Combustible Celluloid
With: Jeffrey Dean Morgan, Katie Aselton, William Sadler, Cricket Brown, Diogo Morgado, Cary Elwes, Marina Mazepa, Christine Adams, Gisela Chipe
Written by: Evan Spiliotopoulos, based on a book by James Herbert
Directed by: Evan Spiliotopoulos
MPAA Rating: PG-13 for violent content, terror and some strong language
Running Time: 99
Date: 04/02/2021

The Unholy (2021)

2 Stars (out of 4)

At the Mary Least

By Jeffrey M. Anderson

This atmospheric horror movie starts off well, with plenty of intriguing imagery and history, but it eventually drifts into auto-pilot, falling back on routine scares, lazy dialogue and short cuts.

In the small community of Banfield, Massachusetts, disgraced reporter Gerry Fenn (Jeffrey Dean Morgan) arrives to do the kind of story he has been relegated to: a local man's "mutilated" cow. Instead he finds a strange doll, a "Kern doll," with a strange date on it, under a nearby tree. He breaks it so that he can make up a story to go with the cow.

Not long after, hearing-impaired Alice (Cricket Brown) makes her way to the tree and is suddenly healed; she can speak. Moreover, she has seemingly been healed by the Virgin Mary, and she implores others to believe as well. Fenn begins covering this story, and, as more miracles happen, he begins returning to his former glory. But Alice's uncle, Father Hagan (William Sadler), warns that, where miracles are present, the devil cannot be far behind.

The Unholy is set in a small town, heavily faith-based, which means old churches and plenty of statues and candles, stained-glass windows and other symbols, and even a creaky church basement and a musty old book. There are whispered dialogues about the ancient mechanisms of good and evil, and God and the devil. But once the story is underway, and the mysteries are revealed, the mood is undone.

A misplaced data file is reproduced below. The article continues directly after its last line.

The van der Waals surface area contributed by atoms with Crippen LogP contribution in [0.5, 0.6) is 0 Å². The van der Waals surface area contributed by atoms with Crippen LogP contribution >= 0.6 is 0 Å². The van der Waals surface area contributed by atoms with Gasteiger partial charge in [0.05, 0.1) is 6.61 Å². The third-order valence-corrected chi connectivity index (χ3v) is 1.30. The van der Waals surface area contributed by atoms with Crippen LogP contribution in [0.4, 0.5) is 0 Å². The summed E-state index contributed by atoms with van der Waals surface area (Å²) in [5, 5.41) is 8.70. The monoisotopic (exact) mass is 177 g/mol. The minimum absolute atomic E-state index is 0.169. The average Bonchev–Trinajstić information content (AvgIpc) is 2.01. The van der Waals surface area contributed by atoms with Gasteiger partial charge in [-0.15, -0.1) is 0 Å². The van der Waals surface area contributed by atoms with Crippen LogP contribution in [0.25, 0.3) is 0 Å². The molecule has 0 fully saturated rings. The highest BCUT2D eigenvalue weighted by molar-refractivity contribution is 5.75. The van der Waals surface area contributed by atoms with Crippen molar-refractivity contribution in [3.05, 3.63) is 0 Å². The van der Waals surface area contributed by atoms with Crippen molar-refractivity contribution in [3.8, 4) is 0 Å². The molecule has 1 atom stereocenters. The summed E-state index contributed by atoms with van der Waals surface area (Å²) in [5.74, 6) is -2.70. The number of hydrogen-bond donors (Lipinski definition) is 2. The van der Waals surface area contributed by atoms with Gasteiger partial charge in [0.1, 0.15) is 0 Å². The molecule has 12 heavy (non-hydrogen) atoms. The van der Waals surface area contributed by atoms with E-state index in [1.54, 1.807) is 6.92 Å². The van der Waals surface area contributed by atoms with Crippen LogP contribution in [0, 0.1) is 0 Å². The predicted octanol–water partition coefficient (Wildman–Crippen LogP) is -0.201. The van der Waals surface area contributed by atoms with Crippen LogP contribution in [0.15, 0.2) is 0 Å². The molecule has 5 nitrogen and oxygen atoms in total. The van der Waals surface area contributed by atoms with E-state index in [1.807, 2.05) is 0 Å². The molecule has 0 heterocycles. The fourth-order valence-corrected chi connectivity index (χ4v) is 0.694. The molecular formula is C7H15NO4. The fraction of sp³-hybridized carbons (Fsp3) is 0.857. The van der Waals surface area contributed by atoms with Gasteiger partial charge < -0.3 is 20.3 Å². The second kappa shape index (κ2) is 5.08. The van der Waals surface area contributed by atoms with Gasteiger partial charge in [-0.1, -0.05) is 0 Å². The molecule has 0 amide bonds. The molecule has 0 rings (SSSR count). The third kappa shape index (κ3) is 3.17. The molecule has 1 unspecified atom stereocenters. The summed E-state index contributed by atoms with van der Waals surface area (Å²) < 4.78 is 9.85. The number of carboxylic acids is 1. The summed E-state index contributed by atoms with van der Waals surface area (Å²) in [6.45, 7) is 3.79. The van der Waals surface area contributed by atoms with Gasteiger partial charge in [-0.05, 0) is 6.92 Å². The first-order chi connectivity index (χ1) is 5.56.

Morgan is terrific at this kind of thing, grizzled and sturdy, but with an undeniable warmth. Yet his character changes rather rapidly from a self-obsessed, hard-drinking wreck to a man who cares deeply about others. (Other characters barely develop at all.) The plot twists also happen too quickly, and mainly on the surface and in dialogue.

The scary stuff is perhaps most disappointing, relegated to jump-scares, buzzing and flickering lights, and a stale old digital monster that twitches and contorts and lurches ahead in fast-motion. All in all, The Unholy should say three "Hail Marys" for the sin of being boring.

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